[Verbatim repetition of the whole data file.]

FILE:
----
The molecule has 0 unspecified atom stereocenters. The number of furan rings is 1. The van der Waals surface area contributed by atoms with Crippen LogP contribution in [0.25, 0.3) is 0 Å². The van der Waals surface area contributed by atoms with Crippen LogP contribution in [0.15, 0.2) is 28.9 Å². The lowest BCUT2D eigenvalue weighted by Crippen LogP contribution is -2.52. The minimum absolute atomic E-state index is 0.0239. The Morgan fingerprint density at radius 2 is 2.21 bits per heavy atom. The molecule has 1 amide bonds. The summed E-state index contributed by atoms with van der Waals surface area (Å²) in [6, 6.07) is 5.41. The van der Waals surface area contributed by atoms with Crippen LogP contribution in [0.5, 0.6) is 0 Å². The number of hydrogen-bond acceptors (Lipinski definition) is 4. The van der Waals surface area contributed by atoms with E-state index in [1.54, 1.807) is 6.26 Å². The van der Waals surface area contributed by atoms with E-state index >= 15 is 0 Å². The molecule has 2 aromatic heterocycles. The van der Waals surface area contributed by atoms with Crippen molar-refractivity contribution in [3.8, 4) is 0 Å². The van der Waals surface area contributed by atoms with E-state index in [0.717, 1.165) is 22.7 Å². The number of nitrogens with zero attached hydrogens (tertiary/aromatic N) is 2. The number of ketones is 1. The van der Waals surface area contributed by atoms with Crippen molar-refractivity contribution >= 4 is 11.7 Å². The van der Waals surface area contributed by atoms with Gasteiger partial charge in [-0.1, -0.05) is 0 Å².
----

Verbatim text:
The molecule has 0 unspecified atom stereocenters. The number of furan rings is 1. The van der Waals surface area contributed by atoms with Crippen LogP contribution in [0.25, 0.3) is 0 Å². The van der Waals surface area contributed by atoms with Crippen LogP contribution in [0.15, 0.2) is 28.9 Å². The lowest BCUT2D eigenvalue weighted by Crippen LogP contribution is -2.52. The minimum absolute atomic E-state index is 0.0239. The Morgan fingerprint density at radius 2 is 2.21 bits per heavy atom. The molecule has 1 amide bonds. The summed E-state index contributed by atoms with van der Waals surface area (Å²) in [6, 6.07) is 5.41. The van der Waals surface area contributed by atoms with Crippen LogP contribution in [0.5, 0.6) is 0 Å². The number of hydrogen-bond acceptors (Lipinski definition) is 4. The van der Waals surface area contributed by atoms with E-state index in [1.54, 1.807) is 6.26 Å². The van der Waals surface area contributed by atoms with E-state index >= 15 is 0 Å². The molecule has 2 aromatic heterocycles. The van der Waals surface area contributed by atoms with Crippen molar-refractivity contribution in [3.8, 4) is 0 Å². The van der Waals surface area contributed by atoms with E-state index in [0.717, 1.165) is 22.7 Å². The number of nitrogens with zero attached hydrogens (tertiary/aromatic N) is 2. The number of ketones is 1. The van der Waals surface area contributed by atoms with Crippen molar-refractivity contribution >= 4 is 11.7 Å². The van der Waals surface area contributed by atoms with Gasteiger partial charge in [-0.1, -0.05) is 0 Å².